Franz Kafka’s “In the Penal Colony” begins with a Traveler, described as a “great Western explorer,” learning about a “peculiar apparatus” of justice. The apparatus, known as the Harrow, is administered by the Officer. Much of the first half of “In the Penal Colony” consists of the Officer explaining the logic and history of the Harrow to the Traveler. The Harrow is a delicate system of glass needles, which inscribe the crimes of those who have been condemned, bloodily and painfully, into their bodies. The procedure takes an average of twelve hours. The first six hours are very different from the second six. “For the first six hours the condemned man goes on living almost as before,” the Officer explains. “He suffers nothing but pain.”
Around the sixth hour, though, a great change begins to occur in the prisoner. Without fail, at that time the condemned become very quiet, and even “the most stupid of them begin to understand.” Where before they were suffering only pain, for the next six hours they suffer something in addition—the agony of self-recognition:
It starts around the eyes and spreads out from there. A look that could tempt one to lie down under the Harrow. Nothing else happens. The man simply begins to decipher the inscription. He purses his lips, as if he is listening. You’ve seen that it’s not easy to figure out the inscription with your eyes, but our man deciphers it with his wounds. True, it takes a lot of work. It requires six hours to complete. But then the Harrow spits him right out and throws him into the pit, where he splashes down into the bloody water and cotton wool. Then the judgment is over, and we, the Soldier and I, quickly bury him.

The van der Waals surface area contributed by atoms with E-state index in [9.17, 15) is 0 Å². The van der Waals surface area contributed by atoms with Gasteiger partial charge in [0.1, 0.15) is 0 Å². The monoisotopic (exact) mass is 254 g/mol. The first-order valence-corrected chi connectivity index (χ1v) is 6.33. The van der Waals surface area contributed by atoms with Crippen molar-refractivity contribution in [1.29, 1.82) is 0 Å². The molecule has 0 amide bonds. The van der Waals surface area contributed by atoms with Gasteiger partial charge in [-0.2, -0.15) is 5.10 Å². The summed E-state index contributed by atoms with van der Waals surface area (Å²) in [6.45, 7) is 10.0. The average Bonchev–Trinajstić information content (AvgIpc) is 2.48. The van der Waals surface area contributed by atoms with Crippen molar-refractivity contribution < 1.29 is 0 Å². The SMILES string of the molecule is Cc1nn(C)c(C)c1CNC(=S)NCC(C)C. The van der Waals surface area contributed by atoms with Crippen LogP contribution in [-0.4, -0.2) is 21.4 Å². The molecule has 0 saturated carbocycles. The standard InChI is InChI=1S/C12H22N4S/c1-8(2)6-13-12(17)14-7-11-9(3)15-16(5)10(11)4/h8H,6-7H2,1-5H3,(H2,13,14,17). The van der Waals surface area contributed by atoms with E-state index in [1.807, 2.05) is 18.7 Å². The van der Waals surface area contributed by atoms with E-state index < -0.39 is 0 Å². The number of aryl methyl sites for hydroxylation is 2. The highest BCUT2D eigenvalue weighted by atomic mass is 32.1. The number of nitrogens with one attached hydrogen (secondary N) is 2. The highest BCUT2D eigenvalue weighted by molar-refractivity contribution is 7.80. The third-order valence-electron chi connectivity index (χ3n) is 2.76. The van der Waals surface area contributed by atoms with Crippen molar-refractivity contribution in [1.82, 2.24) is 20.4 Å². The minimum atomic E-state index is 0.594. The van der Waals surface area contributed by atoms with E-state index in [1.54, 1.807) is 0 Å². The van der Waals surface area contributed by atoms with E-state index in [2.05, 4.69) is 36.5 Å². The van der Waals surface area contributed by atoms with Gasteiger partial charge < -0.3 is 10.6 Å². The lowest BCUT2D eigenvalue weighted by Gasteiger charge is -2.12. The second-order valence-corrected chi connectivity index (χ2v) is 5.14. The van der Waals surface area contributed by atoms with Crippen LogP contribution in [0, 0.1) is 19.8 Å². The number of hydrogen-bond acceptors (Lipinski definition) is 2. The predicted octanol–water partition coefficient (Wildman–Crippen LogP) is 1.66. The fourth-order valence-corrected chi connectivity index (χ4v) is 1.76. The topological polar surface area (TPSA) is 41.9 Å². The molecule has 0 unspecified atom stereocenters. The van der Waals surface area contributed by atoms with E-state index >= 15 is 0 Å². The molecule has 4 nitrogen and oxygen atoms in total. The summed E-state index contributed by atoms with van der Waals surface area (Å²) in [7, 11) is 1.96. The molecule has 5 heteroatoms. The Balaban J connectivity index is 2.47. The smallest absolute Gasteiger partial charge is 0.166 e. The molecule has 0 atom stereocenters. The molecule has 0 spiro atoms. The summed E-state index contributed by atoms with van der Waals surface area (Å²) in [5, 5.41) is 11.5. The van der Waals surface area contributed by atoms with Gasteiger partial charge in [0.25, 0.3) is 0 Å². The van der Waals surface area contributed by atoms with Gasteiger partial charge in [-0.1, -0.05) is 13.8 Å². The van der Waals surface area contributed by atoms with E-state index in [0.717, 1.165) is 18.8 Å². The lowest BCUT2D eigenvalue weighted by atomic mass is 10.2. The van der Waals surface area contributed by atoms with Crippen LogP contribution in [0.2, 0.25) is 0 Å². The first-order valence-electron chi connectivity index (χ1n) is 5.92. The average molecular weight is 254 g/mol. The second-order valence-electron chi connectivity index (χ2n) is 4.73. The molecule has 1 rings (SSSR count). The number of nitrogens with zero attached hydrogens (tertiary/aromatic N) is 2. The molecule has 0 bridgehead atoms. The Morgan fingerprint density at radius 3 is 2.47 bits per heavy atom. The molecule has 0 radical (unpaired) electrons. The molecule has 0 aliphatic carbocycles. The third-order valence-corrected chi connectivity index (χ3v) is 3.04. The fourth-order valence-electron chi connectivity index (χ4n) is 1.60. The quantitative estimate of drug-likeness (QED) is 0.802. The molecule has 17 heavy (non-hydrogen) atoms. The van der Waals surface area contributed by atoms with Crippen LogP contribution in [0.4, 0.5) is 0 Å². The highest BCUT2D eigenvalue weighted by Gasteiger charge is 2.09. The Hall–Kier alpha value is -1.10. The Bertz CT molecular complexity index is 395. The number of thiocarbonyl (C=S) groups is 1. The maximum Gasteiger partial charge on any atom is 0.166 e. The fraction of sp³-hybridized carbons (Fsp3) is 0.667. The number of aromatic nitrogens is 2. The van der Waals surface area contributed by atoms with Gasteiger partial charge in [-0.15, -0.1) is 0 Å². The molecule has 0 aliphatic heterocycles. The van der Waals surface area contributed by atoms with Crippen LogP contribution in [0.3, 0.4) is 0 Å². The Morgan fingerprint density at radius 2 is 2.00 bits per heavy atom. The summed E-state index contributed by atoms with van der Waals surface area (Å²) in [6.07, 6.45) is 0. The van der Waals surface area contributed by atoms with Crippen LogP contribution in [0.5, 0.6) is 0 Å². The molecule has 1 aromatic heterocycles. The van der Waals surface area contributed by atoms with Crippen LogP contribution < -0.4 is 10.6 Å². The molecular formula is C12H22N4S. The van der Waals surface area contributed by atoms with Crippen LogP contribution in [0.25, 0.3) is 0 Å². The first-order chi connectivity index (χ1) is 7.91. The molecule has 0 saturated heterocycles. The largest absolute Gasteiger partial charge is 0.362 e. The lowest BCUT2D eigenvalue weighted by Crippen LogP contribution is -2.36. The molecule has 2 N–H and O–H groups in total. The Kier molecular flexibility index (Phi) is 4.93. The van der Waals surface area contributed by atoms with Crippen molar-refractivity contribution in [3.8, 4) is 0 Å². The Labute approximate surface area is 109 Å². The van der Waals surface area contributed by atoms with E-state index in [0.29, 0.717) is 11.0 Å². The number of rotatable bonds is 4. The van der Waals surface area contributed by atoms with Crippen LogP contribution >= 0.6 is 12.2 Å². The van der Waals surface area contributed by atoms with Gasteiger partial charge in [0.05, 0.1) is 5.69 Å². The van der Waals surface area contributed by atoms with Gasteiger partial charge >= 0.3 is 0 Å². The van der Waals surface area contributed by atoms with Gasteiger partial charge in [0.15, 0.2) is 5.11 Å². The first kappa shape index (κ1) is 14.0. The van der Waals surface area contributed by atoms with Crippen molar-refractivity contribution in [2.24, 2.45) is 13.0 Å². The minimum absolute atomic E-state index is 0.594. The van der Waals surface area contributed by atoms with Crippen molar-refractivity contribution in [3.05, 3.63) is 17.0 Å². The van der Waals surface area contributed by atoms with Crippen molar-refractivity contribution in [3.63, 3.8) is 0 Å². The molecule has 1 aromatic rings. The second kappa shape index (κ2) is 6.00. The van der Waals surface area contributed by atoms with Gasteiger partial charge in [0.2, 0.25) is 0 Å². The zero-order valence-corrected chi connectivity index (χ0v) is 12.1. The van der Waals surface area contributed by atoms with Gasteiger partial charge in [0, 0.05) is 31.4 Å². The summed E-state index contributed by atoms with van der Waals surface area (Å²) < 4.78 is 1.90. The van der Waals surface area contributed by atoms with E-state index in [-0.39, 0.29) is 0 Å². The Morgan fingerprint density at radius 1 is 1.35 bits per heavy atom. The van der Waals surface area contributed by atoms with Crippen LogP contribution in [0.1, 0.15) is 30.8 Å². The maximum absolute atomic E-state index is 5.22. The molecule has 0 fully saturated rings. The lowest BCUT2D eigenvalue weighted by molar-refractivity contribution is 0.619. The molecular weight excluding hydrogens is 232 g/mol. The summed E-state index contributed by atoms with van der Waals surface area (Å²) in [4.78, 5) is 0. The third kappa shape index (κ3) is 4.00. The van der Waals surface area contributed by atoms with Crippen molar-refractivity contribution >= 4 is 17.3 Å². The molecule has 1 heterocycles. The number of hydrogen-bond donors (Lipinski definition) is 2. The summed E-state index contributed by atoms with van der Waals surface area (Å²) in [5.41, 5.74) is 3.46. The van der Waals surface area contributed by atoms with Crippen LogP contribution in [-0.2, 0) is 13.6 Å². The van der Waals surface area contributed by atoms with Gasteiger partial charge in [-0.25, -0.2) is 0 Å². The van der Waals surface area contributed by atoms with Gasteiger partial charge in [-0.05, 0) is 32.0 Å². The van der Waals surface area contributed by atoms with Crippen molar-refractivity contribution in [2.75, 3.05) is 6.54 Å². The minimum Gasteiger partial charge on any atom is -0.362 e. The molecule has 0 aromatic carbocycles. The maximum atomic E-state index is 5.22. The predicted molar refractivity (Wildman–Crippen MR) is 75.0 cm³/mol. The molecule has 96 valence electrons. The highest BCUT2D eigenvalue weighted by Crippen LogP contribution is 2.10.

The whole time he is explaining how the Harrow works, the Officer is preparing to use it on a Condemned Man. As he speaks, the Officer adjusts the machine, unclogging it and setting it to make the correct inscription, then ordering a Soldier to strap the Condemned Man into the bed. The Traveler is sometimes distracted by the Condemned Man, and sometimes disturbed by what the officer is telling him; once, he feels the need to sit down. As his doubts about the system of punishment mount, he asks a series of procedural questions. Does the condemned man know his sentence? Has he received a proper trial? Does he even know that he has been condemned? The answer to all these questions is “No.” The condemned does not know what his crime is; he has had no chance to defend himself; the Officer himself serves as judge, jury and administrator of justice all in one. This information stuns the Traveler, who now “looked at the Harrow with a wrinkled frown.” He consoles himself that after all he is a foreigner in a penal colony, and perhaps “in this place special regulations were necessary.”
He takes some solace from the Officer’s mention that there is a “New Commandant” in the penal colony, who has doubts about the apparatus. Progress, that is, may be at hand. Indeed, it becomes clear that the Traveler is a pawn in a political battle between the Officer and the New Commandant, over whether the Harrow will continue to exist. According to the Officer, the “Old Commandant” had had full confidence in the apparatus, and the Officer speaks nostalgically about the days when huge crowds would bring their children to see justice done. Today, the Officer can hardly secure the funds to replace broken parts of the apparatus, and no one any longer comes to watch. Nevertheless, the Officer hopes that the Traveler, after watching the procedure himself, will vouch for the Harrow in a public meeting the next day.
The Traveler, patting himself on the back for his moral courage and his devotion to due process, informs the Officer that he will make no such statement. “I am opposed to this procedure,” he tells him.
This summer was the summer we found out about the kids being kept in cages at the border. The makeshift detention centers at which they were held were, in many ways, no worse (and, in some cases, probably better) than the majority of the prisons and jails in which we hold more than two million of our fellow citizens. Still, they were children, and, for a number of weeks, it was hard to avoid the signs of their suffering: the audio of them crying out for their parents; the stories of their traumatic separations; the photographs of them sleeping on cement under Mylar emergency blankets, like the victims of some unnatural disaster.